Welcome to Part 2 of our October Inspirational Interview with Corinna Lim, executive director of the Association of Women for Research and Action (AWARE) in Singapore. Prior to joining AWARE as its first executive director, Corinna practised law for more than 10 years. She was also a co-founder and CEO of a technology business that services the legal industry.

Ms. Lim has a masters in public administration (with focus on social entrepreneurship) from Columbia University and is a Fulbright Scholar. She graduated with an LLB from the National University of Singapore and was called to the Singapore Bar in 1988.

In this part of the interview, Ms. Lim discusses the organisation’s work to expand its women’s helpline and improve sexual education in Singapore as well as what men and boys can do to help stop violence against women and girls.

Part 1 of this interview was published on 31 October 2021.

Photos courtesy of AWARE.

6. With the coronavirus pandemic still raging on, the rates of all types of violence against women (VAW) have been surging worldwide. What are some of the strategies that AWARE has adopted in order to continue helping women and girls during this pandemic?

AWARE has seen a rise in calls to our Women’s Helpline pertaining to domestic violence, specifically during Singapore’s circuit breaker periods. After the introduction of circuit breaker measures in Singapore on 7 April 2020, we saw a 137% increase in family violence-related calls during the month of May 2020 over May 2019.

Last May, AWARE began providing our services remotely. Counselling, legal consultation, case management and befriending support are now available through phone or video platforms. We also expanded our Helpline service offerings to include a) a third phone line (up from two lines previously) and an online chat service, recognising that many individuals who are stuck at home with their abusers might not have sufficient privacy to make a phone call.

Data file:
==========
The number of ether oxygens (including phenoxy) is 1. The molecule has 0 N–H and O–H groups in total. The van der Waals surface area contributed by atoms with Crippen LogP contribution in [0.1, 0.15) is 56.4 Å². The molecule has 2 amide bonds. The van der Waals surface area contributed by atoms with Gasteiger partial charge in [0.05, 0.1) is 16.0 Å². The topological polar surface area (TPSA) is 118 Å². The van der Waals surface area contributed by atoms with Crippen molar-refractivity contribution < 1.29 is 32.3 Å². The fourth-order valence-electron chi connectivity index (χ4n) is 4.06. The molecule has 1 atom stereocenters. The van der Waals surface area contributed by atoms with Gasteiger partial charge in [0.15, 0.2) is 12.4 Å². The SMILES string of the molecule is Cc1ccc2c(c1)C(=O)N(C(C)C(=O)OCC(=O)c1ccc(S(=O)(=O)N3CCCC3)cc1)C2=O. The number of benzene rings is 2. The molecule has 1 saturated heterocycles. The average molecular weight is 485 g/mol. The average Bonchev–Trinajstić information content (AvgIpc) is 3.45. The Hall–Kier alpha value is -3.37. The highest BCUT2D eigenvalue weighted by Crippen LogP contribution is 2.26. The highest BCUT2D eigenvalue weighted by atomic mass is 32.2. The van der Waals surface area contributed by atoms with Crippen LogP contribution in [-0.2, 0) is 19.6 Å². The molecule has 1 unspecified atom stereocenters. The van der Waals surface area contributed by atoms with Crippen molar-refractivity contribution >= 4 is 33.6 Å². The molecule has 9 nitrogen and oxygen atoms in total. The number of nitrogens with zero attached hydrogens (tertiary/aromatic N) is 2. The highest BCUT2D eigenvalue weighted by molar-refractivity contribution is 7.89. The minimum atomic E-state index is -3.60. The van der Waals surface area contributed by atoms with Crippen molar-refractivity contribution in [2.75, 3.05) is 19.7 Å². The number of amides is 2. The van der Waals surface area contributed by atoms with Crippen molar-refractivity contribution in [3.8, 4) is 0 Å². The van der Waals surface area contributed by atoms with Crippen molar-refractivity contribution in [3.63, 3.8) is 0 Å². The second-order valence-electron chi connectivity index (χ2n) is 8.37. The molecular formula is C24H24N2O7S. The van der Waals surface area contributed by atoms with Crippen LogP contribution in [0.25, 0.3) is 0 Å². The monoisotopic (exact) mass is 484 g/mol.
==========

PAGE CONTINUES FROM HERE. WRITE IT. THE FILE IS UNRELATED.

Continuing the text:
7. How do you think men and boys can help to end VAW?

At its heart, violence against women stems from a desire for power and control, and a disregard of women’s consent and agency. The unhealthy masculine norms (often referred to as “toxic masculinity”) that boys are socialised into from a young age contribute to their desire for such power and control, to prove their dominance over relatively vulnerable persons. These norms include strength and aggression, emotional stoicism, risk-taking, sexual conquest and heteronormativity. When men are pressured to conform to those traits in order to express their “manhood,” such pressure can have negative impacts on both men and the people around them, especially because it often causes men to take those traits to extremes.

Dismantling toxic masculinity will require a reimagining of the traits we associate with men. Government, parents, schools, workplaces, community groups all have a role to play in this. Yet while this is a societal problem, change will only come when individual men start speaking up. We urge men to, as much as possible, challenge and subvert these overly rigid ideas of masculinity and model healthier, more positive values, such as collaboration, care, empathy, emotional openness and respect. We were very heartened to be able to support the work of the newly formed Healthy Masculinity Project in Singapore — a group of men who seek to promote gender equality via progressive concepts of masculinity. This year they produced a paper that was submitted to the government for the ongoing national gender equality review.

We hope as well that more safe spaces can be curated where men can open up about challenges and be vulnerable without facing judgement. The provision of dedicated support to cater to men’s mental health needs is important to provide them with a healthier sense of identity and let them cope with negative experiences.